Watch this space.

Things that apparently take a long time to learn.

Oct 6, 2008
What comes to fruition in the harvest season is the results of your actions.

What happens when I feel myself come alive in the fall is thoughts.

It seems a little obvious in hindsight, but I've always wondered why I never felt the way I "should" about the autumn festivals, Samhain in particular.

(I have been Thinking Thinky Thoughts today. I think they will be interesting, once I have a chance to turn them into an argument and post them here.)

Book Review: The Other Side of Virtue

Oct 4, 2008
I finished reading The Other Side of Virtue by Brendan Myers sometime in August, and I just couldn't write it up at the time. Now I'm back in school and back into the swing of writing about difficult things, so here goes.

I'd heard good things of Brendan Myers before in my poking around at various forms of Celtic Neo-Paganism, so when The Wild Hunt did a writeup of this book, I was intrigued. For people who want books that go beyond Paganism 101: this is one of the guys to keep your eye on. (Though you could argue that an ethical structure ought to be part of 101, in reality, it pretty much isn't.)

What Myers has written here is more a theoretical book than a practical guide: not a criticism, but an observation, for people who might want to pick it up. It's a work in progress, a starting point for other Pagans to look at and start figuring out how to make it work in real life. Fair enough. I hardly expect any one person to come out with a synthesized Theory Of Pagan Ethics just like that.

I'd caution against using it as an only source for an ethical system, though. (I'd caution against using anything as an only source for anything.) The first section of the book is dedicated to historical examples of how people have theorized ethics and virtue, from the heroic model of chiefdom societies like the Celts to the social model of Classical Greece and Rome, up through the Romantics and Humanist ideas of The Good Life. It's an impressive span to cover, and you can see where his specialty is -- that is to say, it's not in anthropology, which is my specialty, and every once in a while Myers makes some broad sweeping statements that made me cringe. Overall it's a pretty good analysis, but it's better if you keep in mind the idea of ancient Greece instead of trying to equate Heroic Greece with Celtic society in general.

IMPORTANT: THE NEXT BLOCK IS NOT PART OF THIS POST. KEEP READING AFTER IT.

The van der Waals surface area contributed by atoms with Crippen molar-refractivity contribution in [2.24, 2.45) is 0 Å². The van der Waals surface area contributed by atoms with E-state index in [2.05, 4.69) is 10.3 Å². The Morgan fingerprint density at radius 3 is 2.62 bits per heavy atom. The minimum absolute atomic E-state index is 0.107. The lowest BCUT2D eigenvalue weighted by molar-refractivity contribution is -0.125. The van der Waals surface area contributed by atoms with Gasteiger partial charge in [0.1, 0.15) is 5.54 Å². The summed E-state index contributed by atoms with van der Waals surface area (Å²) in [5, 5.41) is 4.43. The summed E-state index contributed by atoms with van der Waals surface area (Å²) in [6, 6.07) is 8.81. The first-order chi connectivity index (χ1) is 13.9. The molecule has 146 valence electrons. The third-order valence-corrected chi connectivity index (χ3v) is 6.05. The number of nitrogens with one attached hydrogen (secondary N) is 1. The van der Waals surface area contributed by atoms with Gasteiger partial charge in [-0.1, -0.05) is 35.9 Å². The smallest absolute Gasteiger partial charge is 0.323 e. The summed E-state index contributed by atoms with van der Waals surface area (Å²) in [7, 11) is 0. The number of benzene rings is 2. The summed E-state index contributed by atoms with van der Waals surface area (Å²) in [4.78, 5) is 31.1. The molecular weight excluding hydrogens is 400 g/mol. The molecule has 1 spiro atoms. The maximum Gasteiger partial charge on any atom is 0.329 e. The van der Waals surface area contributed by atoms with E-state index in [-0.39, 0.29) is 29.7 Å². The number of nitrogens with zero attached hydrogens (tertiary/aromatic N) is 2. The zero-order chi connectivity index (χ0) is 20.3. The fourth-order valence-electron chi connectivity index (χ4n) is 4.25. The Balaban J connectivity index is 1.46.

This is also not, I repeat, not the book to read if you're currently struggling with depression. "I recognize that depression is a medical condition," he writes on page 222, "not a deficiency of character. But I do wish to suggest that an ability to imagine a future, an ability to discern a purpose for one's life, can have a therapeutic effect on those who find their lives very difficult to bear." I've never been suicidal myself, but I have been profoundly, awfully depressed, and that sounds a lot like "just snap out of it" to me. That, coupled with the "Spirit" passage starting on 193, was what put me off this book for several months.

That said, what I do think Myers does very well is present a vision of virtue that doesn't exclude people. That doesn't mean he's come up with a way to look at the world that means that everyone is virtuous: far from it. But he's come up with a way to look at the world that means that people who disagree, people who are in active opposition, hell, even people who flat-out hate everything that the other stands for, can both be virtuous at the same time. Virtue, in Myers's conception, is in the way you look at the world, not in the ideas you have about it. Virtue is when you look at the world and think, "That is so fucking awesome. I have got to be a part of that." And that, I think, is an excellent place to start.